Lunga Vita Vegans!

As a pescatarian in a carnivorous world, I’ve had to pass on passed hors d’oeuvres and question what’s in that tasty-looking food on a buffet table. Restaurants that cater to vegetarians and vegans often seem more like places you “eat” than “dine.” And the mainstream culinary establishment feels compelled to baconize everything.

Because I eat fish, I can usually find something suitable on a menu; but I empathize with strict vegetarians and vegans with even more dietary restrictions.

That’s why I am especially impressed that Civico 1845 in Little Italy has gone so far as to create a full-on vegan menu as a supplement to its general menu.

Owned by brothers Dario and Pietro Gallo, the Italian restaurant opened in July 2015 with a few vegan options (Chef Pietro is vegan himself). As it turned out, vegan orders came to account for 30 percent of Civico’s dining revenue. And the restaurant made Open Table’s list of the nation’s top 52 vegetarian- and vegan-friendly restaurants. (San Diego’s Café Gratitude also made the list, but it’s a vegetarian/vegan specialty restaurant.)

To expand their vegan options, the Gallos called upon their Italian chef/friend Luca Zannoni — an expert in organic, vegetarian and vegan cooking — to help them create a wide range of offerings for those who do not consume beef, pork, poultry, eggs or dairy products.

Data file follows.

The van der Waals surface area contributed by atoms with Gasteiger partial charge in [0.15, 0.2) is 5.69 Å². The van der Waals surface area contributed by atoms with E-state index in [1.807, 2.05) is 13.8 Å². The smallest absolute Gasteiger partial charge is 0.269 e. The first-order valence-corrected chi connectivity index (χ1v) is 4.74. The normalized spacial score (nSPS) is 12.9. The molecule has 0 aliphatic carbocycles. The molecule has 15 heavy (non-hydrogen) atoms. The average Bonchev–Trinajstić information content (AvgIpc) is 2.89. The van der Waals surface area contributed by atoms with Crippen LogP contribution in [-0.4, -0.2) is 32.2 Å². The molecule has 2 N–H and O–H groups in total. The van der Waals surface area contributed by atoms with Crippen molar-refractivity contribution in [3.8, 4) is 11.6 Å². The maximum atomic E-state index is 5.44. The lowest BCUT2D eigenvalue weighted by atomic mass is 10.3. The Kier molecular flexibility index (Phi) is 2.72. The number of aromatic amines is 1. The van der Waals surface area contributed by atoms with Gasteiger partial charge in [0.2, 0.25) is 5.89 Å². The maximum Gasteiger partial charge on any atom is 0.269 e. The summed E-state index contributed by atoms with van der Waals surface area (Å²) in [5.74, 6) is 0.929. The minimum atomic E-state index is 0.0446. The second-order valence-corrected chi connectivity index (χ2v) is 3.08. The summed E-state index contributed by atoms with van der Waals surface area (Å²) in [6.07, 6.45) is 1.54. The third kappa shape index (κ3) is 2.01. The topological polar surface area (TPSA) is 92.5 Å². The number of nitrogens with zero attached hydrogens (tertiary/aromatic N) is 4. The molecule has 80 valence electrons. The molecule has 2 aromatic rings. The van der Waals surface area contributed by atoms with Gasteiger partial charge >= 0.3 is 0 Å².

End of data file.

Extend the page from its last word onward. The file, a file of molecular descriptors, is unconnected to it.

Today, Civico is unveiling its vegan menu with 10 percent of the day’s vegan-dish proceeds to The Humane League’s efforts to reduce the suffering of farmed animals.

Last night, I had an opportunity to sample multiple dishes from the new menu. To my left was a vegan, to my right a carnivore who places more emphasis on taste than food group (take that, paleo dieters).

I’m not a beet-eater myself, but my dining companions raved about the baby yellow and red beet carpaccio with three-seed “mayo” and focaccia croutons. I especially liked the Proteine Italiane (quinoa and lentils with fresh strawberries and blueberries and a balsamic reduction) and the butternut squash purée with fried onion ring and yogurt cream.

Civico took classic Italian fare like lasagna, ravioli and even meatballs and turned them into neo-vegan fare using seitan, “Parmigiano” made with nuts, and millet (those are the millet balls with edible flowers in the above photo).

By the time the squat canning jars of chocolate mousse with salted caramel cookie crumbles and Marsala zabaione “tiramisu” came around, I forgot to ask how they made them without cream and eggs.

The vegan menu includes five items in the antipasti category, 10 primi piattis and four dolcis. And eight of those choices are gluten-free.

A suggestion for anyone dining at Civico 1845, vegan or not: Try the Terre Nobili Cariglio wine. The velvety, ruby red wine made from Magliocco grapes is a winner you’ll find exclusively at Civico (the Gallos are friends with Lidia Matera, the owner of Tenuta Terre Nobili winery in Montalgo Uffugo). It goes fabulously with the Italian cuisine.